Two young children strutted the turf at Parc des Princes in a manner befitting their father. Draped in Paris Saint-Germain shirts, on their backs one wore "King" and the other "Legend".
The bespoke jerseys on the field that evening were in reference to the latest Zlatanism: “I arrived as a king and left a legend." Those were the words of Zlatan Ibrahimovic shortly before signing off on his incredible four seasons with the club by scoring twice against Nantes to take his tally for the season to 38 – the best return in the capital club’s short history.
The final act in achieving his legendary status had seen Zlatan surpass a record that had stood for nearly 40 years – one that had been set by perhaps the first legend of Paris Saint-Germain.
Just eight years after the club had been founded, Argentine Carlos Bianchi hit 37 league goals in the 1977-78 season, all of which had arrived for a PSG unrecognisable from its modern incarnation.
While Zlatan’s total came as the club ended the campaign with a Ligue 1-record 96 points, finishing 31 ahead of second-placed Lyon, Bianchi’s record-breaking season ended with PSG slumping to an 11th-place finish.
Bianchi was a Ligue 1 phenomenon, hitting 179 goals in 220 matches.
Born to a middle-class family and raised in Villa Real, in western Buenos Aires, young Carlitos would join his father in newspaper sales before becoming a professional with Velez Sarsfield.
A precocious talent from adolescence, Bianchi made his professional debut aged 18, for Velez in 1967 against Boca Juniors – the club that would later define an unrivalled coaching career.
Bianchi hit over 100 goals for the Liniers club in a six-year stay, three times ending the campaign as league’s top-scorer and leading them to the Nacional title in 1968 – the club’s first ever league title.
Velez remember him as “a combination of intuition, mischief, concentration and a fundamental ability to capitalise on errors by the opponents".
"He was a lethal finisher, a born scorer,” say the Argentine Football Association (AFA), “that rare and valuable species that every team dreams of owning.”
Stade de Reims were one of the dreamers, and made Velez an offer they couldn’t refuse in 1973.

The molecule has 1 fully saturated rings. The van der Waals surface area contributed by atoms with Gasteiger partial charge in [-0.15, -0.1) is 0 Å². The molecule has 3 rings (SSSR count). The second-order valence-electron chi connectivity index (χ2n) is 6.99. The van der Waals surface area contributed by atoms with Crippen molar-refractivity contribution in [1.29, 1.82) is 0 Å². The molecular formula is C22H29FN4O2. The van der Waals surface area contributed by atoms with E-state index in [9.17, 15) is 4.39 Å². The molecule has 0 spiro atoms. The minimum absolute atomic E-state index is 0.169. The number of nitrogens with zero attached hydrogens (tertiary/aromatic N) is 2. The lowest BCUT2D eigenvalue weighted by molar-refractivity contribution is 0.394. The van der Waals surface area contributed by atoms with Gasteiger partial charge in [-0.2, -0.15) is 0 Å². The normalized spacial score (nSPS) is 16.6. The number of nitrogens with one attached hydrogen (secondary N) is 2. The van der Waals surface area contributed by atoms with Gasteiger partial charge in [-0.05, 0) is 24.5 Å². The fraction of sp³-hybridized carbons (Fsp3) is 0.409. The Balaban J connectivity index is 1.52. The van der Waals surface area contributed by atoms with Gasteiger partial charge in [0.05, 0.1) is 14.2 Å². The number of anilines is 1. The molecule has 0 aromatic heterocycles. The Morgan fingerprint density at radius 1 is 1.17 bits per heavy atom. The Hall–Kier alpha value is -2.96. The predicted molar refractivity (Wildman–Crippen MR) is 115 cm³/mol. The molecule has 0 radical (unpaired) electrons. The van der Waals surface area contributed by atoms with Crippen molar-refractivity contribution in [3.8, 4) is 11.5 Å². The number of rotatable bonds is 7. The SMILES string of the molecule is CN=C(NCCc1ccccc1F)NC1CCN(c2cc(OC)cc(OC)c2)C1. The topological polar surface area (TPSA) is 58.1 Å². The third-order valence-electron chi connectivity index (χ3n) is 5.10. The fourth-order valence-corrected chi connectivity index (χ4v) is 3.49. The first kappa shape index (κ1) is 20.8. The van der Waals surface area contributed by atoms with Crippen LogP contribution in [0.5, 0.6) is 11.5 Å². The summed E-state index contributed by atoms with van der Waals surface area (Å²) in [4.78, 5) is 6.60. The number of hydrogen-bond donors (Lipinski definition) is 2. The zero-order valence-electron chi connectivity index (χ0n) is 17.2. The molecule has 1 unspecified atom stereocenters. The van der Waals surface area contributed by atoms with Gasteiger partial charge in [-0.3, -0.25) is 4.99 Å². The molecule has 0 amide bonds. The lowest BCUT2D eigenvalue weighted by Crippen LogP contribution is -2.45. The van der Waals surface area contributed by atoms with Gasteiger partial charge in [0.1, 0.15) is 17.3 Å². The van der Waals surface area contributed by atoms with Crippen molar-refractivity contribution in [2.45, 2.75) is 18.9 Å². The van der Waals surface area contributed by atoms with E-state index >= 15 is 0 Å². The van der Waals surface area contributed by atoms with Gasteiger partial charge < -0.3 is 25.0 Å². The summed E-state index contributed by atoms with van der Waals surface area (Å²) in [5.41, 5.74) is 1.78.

Bianchi repaid their faith with 30 goals in 33 matches in his debut season, forming the resolución of the ‘Tango’ Reims side of the era, with fellow Argentinians Delio Onnis, Cesar Laraignee and Santiago Santamaria.
By 1977, Bianchi had been Ligue 1 top goalscorer three times, for a club that had finished 13th, 11th, 5th and 11th.
He’d achieve the feat twice more in just two seasons in Paris, leaving him standing alongside Jean-Pierre Papin as the only men to have topped the Ligue 1 scoring charts on five separate occasions.
In 1980, after a brief spell with Strasbourg, Bianchi headed home, returning to Velez, leaving a total that now has him eighth on the list of all-time Ligue 1 goalscorers.
Bianchi's spell in France would bring no silverware, however, and it would also cost him a World Cup-winner's medal as Argentina refused to pick foreign-based players for the national team (Mario Kempes the lone exception in 1978).
He scored seven goals in just 14 caps for his country, all of which arrived prior to his move to Europe.
Bianchi never made it to a Real Madrid or AC Milan. His was a time before globalisation, before the concentration of talent that has seen the game’s biggest clubs open up a chasm between themselves and the rest.
Moreover, he would then eclipse it all with a coaching career that saw him lead Velez to the club’s first and only Copa Libertadores, before winning it three times with Boca Juniors to make him the most successful boss in the competition’s history.
He also claimed three World Club titles, seeing off Milan with both Velez and Boca, and steering his Boca side past Zinedine Zidane, Luis Figo and the Real Madrid Galacticos in 2000.
So while Zlatan has lived a footballing life as a global superstar, most forget – or simply never even knew of to begin with – Bianchi’s incredible playing career.
“They are completely different stories, his and mine,” said Bianchi in 2016 as Zlatan closed in on that record. “He's a phenomenon.”
So was Bianchi, both on the field and in the dugout.